by clicking the "Next" arrow.
by clicking on the page.
the page around when zoomed in by dragging it.
the zoom using the slider when zoomed-in.
by clicking on the zoomed-in page.
by entering text in the search field, and select "This Issue" or "All Issues"
by clicking on thumbnails to select pages, and then press the print button.
displays sections with thumbnails and descriptions.
displays a slider of thumbnails. Click on a page to jump.
allows you to browse the full archive.
about your subscription?
Mindful : December 2016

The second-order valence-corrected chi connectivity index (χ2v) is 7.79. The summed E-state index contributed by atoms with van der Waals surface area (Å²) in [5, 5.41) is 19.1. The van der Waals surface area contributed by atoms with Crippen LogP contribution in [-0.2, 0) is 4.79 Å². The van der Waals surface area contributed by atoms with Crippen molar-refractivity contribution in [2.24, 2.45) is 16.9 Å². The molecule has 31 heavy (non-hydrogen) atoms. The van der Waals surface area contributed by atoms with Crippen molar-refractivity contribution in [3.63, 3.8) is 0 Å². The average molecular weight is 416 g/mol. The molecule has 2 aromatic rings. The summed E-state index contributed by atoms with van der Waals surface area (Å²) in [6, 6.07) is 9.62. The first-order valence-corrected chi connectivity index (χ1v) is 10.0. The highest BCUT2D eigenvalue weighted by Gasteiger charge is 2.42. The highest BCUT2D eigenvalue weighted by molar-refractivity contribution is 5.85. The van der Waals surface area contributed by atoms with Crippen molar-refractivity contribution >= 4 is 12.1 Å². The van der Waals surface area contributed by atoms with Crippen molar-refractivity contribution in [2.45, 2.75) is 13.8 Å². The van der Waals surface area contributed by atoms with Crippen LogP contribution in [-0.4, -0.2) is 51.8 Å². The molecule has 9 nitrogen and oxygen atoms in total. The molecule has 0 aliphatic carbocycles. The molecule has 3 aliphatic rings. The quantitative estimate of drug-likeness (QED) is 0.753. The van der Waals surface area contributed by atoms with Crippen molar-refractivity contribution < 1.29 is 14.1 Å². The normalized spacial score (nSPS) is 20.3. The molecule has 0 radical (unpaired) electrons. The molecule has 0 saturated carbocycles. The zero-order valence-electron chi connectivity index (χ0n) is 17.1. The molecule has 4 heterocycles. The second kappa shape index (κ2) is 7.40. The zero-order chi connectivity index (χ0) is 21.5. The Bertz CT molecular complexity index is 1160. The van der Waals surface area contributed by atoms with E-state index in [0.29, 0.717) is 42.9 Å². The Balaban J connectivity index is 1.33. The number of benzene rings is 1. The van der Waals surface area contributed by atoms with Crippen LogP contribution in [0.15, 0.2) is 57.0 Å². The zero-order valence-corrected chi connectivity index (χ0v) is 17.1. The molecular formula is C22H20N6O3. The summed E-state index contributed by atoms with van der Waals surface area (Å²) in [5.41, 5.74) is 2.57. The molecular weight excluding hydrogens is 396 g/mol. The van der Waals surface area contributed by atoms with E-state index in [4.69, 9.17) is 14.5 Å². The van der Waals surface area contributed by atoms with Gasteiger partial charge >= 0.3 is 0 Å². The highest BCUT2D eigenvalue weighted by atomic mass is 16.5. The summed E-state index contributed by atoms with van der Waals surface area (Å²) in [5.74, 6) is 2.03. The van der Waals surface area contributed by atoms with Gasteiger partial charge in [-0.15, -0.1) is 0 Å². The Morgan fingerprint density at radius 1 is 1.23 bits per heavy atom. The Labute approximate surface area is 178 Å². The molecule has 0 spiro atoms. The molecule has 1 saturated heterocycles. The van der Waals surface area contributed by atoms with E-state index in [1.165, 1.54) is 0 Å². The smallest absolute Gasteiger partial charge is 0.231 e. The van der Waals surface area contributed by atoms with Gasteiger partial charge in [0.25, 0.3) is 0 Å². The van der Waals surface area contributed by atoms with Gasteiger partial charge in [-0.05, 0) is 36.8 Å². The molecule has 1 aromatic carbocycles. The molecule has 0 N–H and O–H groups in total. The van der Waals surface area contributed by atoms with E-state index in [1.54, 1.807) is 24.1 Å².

By Linda Graham Illustrations by Brett King When things are at their worst, we have the chance to be at our best. When an epic freakout emerges and we’re starting to beat ourselves up, what we need is a quick mental shift. That’s the essence of resilience. IS IT TIME TO CHANGE COURSE? Between a stimulus and response there is a space. In that space is our power to choose our response. In our response lies our growth and our freedom. —Viktor Frankl How you respond to the issue...is the issue. — Frankie Perez When I worked in the Sunset neighborhood of San Francisco, I would park my car in Golden Gate Park and walk the two blocks to my office, something I could easily do on automatic pilot. One day, more distracted than usual by mulling over something I was worried about, I wasn’t paying enough attention to where I was walking and blithely stepped into a sidewalk of freshly laid wet cement—up to my ankles. The cascade of critical thoughts erupted immediately. “ You stupid klutz! Look what you’ve done! You’ve ruined your shoes! Now you’ll be late to work. You’ll have to cancel cli- ents today. You’ll probably lose clients over this. How could you!” An instant slide into a deep rabbit hole of shaming-blaming-catastrophizing. Fortunately, by then I had enough mind- fulness and self-compassion practices under my belt to catch up to myself. “ Whoa! Wait a minute! I need to do this differently! I’m not the only person on the planet who made a mistake today just because they weren’t paying atten- tion. This is probably not the only mistake I’m going to make today. I need to slow down here, collect myself, try to be a little kinder to myself right here, right now. I need to step out of this sidewalk, and deal.” With that shift in attitude and shift in response, I gently picked my feet up out of my shoes and picked my shoes up out of the cement. There happened to be an apartment building with an outdoor water faucet just a few steps away. As I washed off my shoes, I began to think a little more clearly. “This happened. Other than my own embarrassment and my own inner critic wailing the hide out of me, there’s no catastro- phe here. Shit happens. I’m dealing with it as best as I can. This is going to be OK.” When an on-site construction worker came over to me with some paper towels to wipe off my shoes (I’m grateful to this day for his kind- ness—no teasing or taunting, no further embar- rassment), I began to have some hope that I could save my shoes. I also began to have a little pride and a lot of gratitude that I was coping as wellasIwas.→ December 2016 mindful 75 insight